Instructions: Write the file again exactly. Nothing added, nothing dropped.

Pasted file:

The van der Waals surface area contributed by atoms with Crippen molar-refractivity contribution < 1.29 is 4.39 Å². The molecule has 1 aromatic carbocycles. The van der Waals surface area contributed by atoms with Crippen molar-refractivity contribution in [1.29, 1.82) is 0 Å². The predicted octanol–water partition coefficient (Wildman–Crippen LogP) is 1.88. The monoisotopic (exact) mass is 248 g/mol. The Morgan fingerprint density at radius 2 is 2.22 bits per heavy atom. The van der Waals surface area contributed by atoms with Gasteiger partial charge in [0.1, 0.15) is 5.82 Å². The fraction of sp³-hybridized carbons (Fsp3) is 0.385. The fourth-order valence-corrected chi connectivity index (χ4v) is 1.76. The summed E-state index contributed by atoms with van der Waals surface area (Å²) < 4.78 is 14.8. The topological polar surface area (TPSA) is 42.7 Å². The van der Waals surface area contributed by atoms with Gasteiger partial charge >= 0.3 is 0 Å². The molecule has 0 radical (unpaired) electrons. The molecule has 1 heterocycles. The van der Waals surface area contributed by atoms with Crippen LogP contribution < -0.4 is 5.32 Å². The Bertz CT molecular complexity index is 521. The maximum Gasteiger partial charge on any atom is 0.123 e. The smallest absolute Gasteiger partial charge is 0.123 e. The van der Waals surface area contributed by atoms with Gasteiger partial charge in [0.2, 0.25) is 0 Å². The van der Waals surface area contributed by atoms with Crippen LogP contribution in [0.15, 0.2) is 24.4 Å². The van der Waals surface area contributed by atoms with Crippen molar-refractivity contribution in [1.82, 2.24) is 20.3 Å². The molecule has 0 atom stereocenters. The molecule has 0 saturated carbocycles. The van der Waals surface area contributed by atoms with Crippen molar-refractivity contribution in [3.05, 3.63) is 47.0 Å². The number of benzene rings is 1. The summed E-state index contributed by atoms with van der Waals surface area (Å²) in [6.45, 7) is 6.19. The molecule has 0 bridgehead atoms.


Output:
The van der Waals surface area contributed by atoms with Crippen molar-refractivity contribution < 1.29 is 4.39 Å². The molecule has 1 aromatic carbocycles. The van der Waals surface area contributed by atoms with Crippen molar-refractivity contribution in [1.29, 1.82) is 0 Å². The predicted octanol–water partition coefficient (Wildman–Crippen LogP) is 1.88. The monoisotopic (exact) mass is 248 g/mol. The Morgan fingerprint density at radius 2 is 2.22 bits per heavy atom. The van der Waals surface area contributed by atoms with Gasteiger partial charge in [0.1, 0.15) is 5.82 Å². The fraction of sp³-hybridized carbons (Fsp3) is 0.385. The fourth-order valence-corrected chi connectivity index (χ4v) is 1.76. The summed E-state index contributed by atoms with van der Waals surface area (Å²) < 4.78 is 14.8. The topological polar surface area (TPSA) is 42.7 Å². The van der Waals surface area contributed by atoms with Gasteiger partial charge >= 0.3 is 0 Å². The molecule has 0 radical (unpaired) electrons. The molecule has 1 heterocycles. The van der Waals surface area contributed by atoms with Crippen LogP contribution < -0.4 is 5.32 Å². The Bertz CT molecular complexity index is 521. The maximum Gasteiger partial charge on any atom is 0.123 e. The smallest absolute Gasteiger partial charge is 0.123 e. The van der Waals surface area contributed by atoms with Gasteiger partial charge in [0.2, 0.25) is 0 Å². The van der Waals surface area contributed by atoms with Crippen LogP contribution in [0.15, 0.2) is 24.4 Å². The van der Waals surface area contributed by atoms with Crippen molar-refractivity contribution in [1.82, 2.24) is 20.3 Å². The molecule has 0 atom stereocenters. The molecule has 0 saturated carbocycles. The van der Waals surface area contributed by atoms with Crippen molar-refractivity contribution in [3.05, 3.63) is 47.0 Å². The number of benzene rings is 1. The summed E-state index contributed by atoms with van der Waals surface area (Å²) in [6.45, 7) is 6.19. The molecule has 0 bridgehead atoms.